Doug Ducey on Budget Cuts, School Choice, and Arizona’s Weird Politics

In December, former Arizona Gov. Doug Ducey received the Savas Award for Privatization, given annually to someone for innovation in the provision and quality of public services by engaging the private sector. The award is given by Reason Foundation, the nonprofit that publishes Reason. Editor in Chief Katherine Mangu-Ward sat down with Ducey in December to talk about school choice, how to cut budgets, and why Arizona politicians are so weird.

Q: What is it about Arizona that seems to generate heterodox or unorthodox politicians?

A: Maybe the fact that we’re the youngest state in the lower 48, that we’re a place where so many people came to live. So few people that are there today were actually born there. People make that decision. There’s something about the West and the spirit of Barry Goldwater, it brings an independent-​mindedness to it.

Q: In the modern GOP, you get a lot of emphasis on tax cutting and a lot less on the reduction of spending or balancing the budget. Do you think there’s a way to reconnect those two ideas in American political rhetoric or voters’ minds?

A: Well, Katherine, I think you live here in Washington, D.C., and that’s what you are responding to as to how the Republicans in this town behave. You see the Democrats tax and spend. You see the Republicans in Washington, D.C., cut taxes and borrow. Governors don’t get to print money and there’s no appetite to borrow money except in the worst of a crisis. So you really do have to find a way to shrink your government.

I’m proud of the growth and attractiveness of Arizona. We have 400,000 additional people in Arizona vs. the day that I came into office. But our state government is smaller. We were actually able to shrink the footprint of our state government, the number of people inside the state government, the number of buildings, and real estate holdings of the state government.

Q: What was the state of play on school choice in Arizona when you came in, and what did it look like when you left?

A: Arizona has always been very good on school choice, and it’s something that I believe in. I stood on the shoulders of giants like Lisa Graham Keegan and Fife Symington. At the state level, we have 525 schools of choice in Arizona, charter schools, [which are] public schools with private management. If you take those schools, that’s the No. 1 state in the nation for accomplishment on math, reading, and science. We did a lot to grow that model. The BASIS Schools system and Great Hearts were both founded in Arizona. Part of what animated my run for governor in 2014 was universal school choice. The Milton Friedman idea that he shared on Free to Choose is something that took me all eight years of my governorship to accomplish.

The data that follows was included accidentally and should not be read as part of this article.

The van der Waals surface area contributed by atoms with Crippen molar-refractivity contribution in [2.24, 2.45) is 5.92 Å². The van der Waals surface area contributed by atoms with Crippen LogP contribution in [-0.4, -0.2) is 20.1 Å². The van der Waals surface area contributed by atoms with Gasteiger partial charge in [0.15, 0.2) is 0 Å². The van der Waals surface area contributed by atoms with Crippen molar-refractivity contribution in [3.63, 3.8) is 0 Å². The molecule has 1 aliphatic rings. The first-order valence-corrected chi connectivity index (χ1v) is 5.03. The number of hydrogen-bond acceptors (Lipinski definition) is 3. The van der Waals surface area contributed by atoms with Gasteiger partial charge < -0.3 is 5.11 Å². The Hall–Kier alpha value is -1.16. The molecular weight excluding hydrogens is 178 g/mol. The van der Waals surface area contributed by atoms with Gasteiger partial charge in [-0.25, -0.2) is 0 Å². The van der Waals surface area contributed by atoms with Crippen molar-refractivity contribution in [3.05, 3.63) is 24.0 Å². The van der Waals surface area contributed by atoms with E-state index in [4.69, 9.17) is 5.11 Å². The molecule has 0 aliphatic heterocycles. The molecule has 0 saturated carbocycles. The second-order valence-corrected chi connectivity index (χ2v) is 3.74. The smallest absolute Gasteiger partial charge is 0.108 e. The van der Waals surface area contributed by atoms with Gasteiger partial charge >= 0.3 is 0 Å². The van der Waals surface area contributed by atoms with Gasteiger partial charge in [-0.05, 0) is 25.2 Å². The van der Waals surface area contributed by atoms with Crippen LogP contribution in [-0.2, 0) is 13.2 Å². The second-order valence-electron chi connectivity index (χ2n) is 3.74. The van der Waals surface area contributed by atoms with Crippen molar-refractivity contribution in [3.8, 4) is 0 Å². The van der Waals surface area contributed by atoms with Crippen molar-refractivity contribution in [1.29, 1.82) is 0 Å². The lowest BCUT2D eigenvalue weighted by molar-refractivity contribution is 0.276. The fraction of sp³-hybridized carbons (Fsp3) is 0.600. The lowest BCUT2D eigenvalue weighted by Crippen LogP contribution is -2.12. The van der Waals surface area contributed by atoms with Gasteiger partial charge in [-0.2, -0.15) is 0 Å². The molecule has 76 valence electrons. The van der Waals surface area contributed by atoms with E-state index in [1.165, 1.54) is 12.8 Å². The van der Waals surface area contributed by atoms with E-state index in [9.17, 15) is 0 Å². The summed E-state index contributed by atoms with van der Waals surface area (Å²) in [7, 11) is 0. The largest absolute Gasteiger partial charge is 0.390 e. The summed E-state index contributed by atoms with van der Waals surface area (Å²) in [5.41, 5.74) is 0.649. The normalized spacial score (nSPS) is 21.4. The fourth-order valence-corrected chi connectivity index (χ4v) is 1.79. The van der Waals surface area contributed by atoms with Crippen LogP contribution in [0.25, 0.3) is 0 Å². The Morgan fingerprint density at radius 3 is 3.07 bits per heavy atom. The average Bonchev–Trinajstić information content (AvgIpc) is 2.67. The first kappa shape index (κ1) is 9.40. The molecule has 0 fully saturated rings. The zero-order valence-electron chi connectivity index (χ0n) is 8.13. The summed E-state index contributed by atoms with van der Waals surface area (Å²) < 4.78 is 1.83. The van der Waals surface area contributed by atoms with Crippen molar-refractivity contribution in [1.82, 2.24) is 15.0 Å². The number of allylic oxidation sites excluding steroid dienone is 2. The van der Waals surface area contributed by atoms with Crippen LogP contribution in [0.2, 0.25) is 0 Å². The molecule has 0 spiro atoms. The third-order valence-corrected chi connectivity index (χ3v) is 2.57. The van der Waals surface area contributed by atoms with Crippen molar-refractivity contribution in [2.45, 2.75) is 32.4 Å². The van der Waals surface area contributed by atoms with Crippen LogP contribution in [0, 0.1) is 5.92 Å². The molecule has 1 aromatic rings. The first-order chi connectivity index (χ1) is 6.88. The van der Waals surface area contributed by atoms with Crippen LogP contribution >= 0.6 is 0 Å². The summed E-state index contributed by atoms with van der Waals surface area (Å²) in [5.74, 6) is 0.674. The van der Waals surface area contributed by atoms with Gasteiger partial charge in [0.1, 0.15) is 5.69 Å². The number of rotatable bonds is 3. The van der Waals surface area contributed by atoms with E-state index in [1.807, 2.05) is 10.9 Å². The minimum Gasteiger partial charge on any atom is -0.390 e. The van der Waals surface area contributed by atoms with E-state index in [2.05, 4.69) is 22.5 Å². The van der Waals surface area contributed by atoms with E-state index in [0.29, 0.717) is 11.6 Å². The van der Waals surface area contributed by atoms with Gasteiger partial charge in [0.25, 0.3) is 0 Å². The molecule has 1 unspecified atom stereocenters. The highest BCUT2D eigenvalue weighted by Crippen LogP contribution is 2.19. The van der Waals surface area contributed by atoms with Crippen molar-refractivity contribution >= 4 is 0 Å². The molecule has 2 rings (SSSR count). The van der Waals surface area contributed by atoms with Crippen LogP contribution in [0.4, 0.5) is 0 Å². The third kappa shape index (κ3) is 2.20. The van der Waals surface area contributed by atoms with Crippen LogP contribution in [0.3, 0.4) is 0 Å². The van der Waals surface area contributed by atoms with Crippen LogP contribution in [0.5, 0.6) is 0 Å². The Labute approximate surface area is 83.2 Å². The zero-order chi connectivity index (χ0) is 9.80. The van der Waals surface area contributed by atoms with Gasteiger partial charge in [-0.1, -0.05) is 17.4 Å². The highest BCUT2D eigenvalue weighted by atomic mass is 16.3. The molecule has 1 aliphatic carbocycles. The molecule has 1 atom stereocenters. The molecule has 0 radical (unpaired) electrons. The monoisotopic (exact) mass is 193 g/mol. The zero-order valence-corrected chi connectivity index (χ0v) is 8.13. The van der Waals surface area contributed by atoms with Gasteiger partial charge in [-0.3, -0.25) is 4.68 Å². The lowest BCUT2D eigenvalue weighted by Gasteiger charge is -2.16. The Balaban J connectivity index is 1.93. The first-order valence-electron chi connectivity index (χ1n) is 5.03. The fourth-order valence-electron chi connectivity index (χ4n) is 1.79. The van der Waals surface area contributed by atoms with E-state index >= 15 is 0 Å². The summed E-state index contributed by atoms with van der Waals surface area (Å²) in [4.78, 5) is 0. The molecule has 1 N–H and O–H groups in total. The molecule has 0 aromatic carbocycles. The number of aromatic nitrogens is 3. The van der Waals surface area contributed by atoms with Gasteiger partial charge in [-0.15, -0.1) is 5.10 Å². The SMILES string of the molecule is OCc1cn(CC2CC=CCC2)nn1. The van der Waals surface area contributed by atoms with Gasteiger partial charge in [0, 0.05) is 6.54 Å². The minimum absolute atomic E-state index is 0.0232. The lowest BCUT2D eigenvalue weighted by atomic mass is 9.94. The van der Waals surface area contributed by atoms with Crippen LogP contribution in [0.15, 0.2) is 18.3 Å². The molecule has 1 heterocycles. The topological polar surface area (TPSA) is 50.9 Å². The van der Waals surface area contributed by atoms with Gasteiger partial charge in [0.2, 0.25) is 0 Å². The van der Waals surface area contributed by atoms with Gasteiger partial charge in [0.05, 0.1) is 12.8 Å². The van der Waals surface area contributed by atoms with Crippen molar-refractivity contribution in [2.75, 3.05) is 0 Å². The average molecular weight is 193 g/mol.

Q: And what about education savings accounts, which are essentially vouchers?

A: Milton Friedman also said in a crisis, people will look for the ideas that are lying around. And the crisis that came was COVID, and parents were able to see what their kids were being taught or not taught and the level of rigor and expectation from the public schools. They also saw that the charter schools opened and the Catholic schools opened and many of the largest public districts chose to stay closed for nearly two years, even when the government was telling them to open. So we were able to pass universal educational savings accounts. And every child in the state of Arizona is able to take a large portion of their tax dollars and go wherever they would like to school, including homeschool, microschool, or a new school. We were able to move the bar to the highest rung. Nine other states have since followed with universal school choice. Texas and Tennessee are on the one-yard line.

This interview has been condensed and edited for style and clarity.

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